I can just imagine the Execs who commissioned VAN HELSING: “Get me a screenwriter who can deliver a script based on the Dracula myth… but make it new and make sure there’s some like, ninja stars/mini buzz saws in it. Oh: and Frankenstein. And Jekyll & Hyde. And monks. And hell! Let’s shove some werewolves in too, why not? But make sure there’s a reason FOR ABSOLUTELY EVERYTHING IN IT – except maybe the ninja star/buzz saws, we’ll let them off that one. And call Hugh Jackman, he looks good with his shirt off, maybe he carry long hair and a really bad wax jacket too. And isn’t the director from THE MUMMY free? Nice one, kill two birds with one stone: he can write the script an’ all. Oh and what about Kate Beckinsale who only ever appears to play vampires when not in Pearl Harbour? That would be fantastic irony then, casting her as a vampire HUNTER — do it!”
Everybody, all together now: WTF?????
I think, had I been hired to pen the screenplay of Van Helsing, I might have had a heart attack: Dracula meets Frankenstein meets the Wolfman is bad enough without having to shove all the rest in there too. Somewhat inevitably then, VH is absolutely DROWNING in set up, with not one or two but THREE lengthy introductions to the characters and the situations they’ve found themselves in. Interestingly, we start the movie not with Van Helsing himself, but Dracula and his dealings with Dr. Frankenstein; then we see how cool and prepared Van Helsing is when he deals with Mr. Hyde (now that really is WTF? Why Mr. Hyde? Why not another vampire?? Why not, I suppose) and then we deal with Princess Anna dealing with a werewolf – only shock! horror! her brother is killed doing so (don’t worry, he’ll be back).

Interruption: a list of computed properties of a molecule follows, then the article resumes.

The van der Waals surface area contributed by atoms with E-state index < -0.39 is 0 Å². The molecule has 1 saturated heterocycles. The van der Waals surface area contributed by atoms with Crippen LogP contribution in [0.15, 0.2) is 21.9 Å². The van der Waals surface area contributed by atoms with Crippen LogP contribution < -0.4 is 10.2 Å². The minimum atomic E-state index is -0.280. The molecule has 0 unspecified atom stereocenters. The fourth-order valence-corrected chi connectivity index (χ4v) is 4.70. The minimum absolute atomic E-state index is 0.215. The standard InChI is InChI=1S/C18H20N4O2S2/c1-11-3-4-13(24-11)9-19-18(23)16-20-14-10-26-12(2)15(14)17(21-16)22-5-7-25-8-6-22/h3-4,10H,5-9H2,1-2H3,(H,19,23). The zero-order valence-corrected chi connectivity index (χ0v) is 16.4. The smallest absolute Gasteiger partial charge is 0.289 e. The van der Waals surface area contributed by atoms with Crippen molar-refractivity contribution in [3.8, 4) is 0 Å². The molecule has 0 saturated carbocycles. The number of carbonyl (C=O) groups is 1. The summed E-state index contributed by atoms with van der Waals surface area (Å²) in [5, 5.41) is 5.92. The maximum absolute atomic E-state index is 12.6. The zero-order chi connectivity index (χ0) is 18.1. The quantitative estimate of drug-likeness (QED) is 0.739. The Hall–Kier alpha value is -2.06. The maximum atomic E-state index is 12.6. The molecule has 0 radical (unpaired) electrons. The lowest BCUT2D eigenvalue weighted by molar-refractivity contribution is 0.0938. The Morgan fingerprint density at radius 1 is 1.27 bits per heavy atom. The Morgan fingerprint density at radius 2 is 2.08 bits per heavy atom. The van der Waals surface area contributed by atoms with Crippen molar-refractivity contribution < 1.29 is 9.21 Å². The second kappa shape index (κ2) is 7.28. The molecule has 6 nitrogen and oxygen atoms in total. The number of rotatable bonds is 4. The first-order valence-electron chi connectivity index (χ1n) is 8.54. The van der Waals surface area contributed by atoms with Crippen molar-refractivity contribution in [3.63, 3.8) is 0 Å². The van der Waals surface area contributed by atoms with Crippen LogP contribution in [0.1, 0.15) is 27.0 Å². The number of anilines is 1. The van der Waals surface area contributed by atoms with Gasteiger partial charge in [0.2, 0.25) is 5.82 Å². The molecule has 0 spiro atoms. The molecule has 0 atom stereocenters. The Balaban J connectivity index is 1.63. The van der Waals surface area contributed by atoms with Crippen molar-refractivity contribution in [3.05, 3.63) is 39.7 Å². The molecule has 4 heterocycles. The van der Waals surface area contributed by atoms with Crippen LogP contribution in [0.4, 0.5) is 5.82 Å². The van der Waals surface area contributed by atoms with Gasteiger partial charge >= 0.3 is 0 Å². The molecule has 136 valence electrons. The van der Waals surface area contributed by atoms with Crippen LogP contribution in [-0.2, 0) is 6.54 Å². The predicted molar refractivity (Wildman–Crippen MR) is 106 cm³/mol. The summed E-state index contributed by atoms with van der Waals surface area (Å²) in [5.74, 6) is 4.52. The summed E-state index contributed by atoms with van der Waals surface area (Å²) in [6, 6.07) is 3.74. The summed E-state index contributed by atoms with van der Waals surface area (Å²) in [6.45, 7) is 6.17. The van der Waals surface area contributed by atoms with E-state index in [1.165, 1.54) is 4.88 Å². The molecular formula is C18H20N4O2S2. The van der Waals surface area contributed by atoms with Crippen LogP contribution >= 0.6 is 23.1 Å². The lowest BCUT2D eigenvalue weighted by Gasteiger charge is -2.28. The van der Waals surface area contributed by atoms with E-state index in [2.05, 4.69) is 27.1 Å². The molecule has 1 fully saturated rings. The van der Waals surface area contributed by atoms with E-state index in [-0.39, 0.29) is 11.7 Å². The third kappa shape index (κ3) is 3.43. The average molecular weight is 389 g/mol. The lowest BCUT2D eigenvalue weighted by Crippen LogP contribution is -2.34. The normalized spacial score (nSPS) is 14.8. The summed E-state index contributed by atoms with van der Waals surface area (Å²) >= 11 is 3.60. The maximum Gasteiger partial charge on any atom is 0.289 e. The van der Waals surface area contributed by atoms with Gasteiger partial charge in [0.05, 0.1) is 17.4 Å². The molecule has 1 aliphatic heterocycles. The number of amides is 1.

There’s no denying Van Helsing is pure bilge – but I have to admit, it’s enjoyable bilge. What’s particularly interesting about Van Helsing is that, even though it *has* to be one of the most convoluted and plain mental films I have ever seen, in comparison to something like Doomsday, there is actually a consistency in tone and a (sort of) coherence that I think is totally missing in the previous film. In fact, Van Helsing is so off its rocker, one can’t help but go with the flow – or be deemed one of those nasty grannies who should be confined to the attic for having no sense of humour. Think I’ve gone completely mad? Let me explain.
Two stories = too much: three has purpose? Shoving three stories into one might seem like pure insanity, but there is a twisted genius to it: after all, Van Helsing never takes itself too seriously and end of the day, it’s kids who will predominantly be interested in this film. Kids who may never have heard of Frankenstein – and whose only experience of the werewolf myth might have been Halloween masks and *that* Dr. Who episode when Billie Piper was still in it. They’re too young to have watched Teenwolf because they weren’t born and the Buffy episodes with Seth Green as a werewolf would be too scary. There’s child-like logic throughout the whole of Van Helsing (Dracula needs Frankenstein to power the machine to make his babies come alive; a werewolf bite is the only thing to stop Dracula) that appeals, to, well – children. OF COURSE Dracula’s babies would be born dead if he’s undead! (Er, excuse me – how did Dracula’s Brides get pregnant in the first place then??) OF COURSE a werewolf stops Dracula!!! (Er, excuse me – if that;’s the case, then why does Dracula keep werewolves in his castle??) BUT WHO CARES – we can gloss over those bits because the REST makes sense – if only within the context of a mad, totally insane, concept. In its twisted way, it all adds up and Van Helsing starts as it means to go: mad and insane. And consistency goes a long way.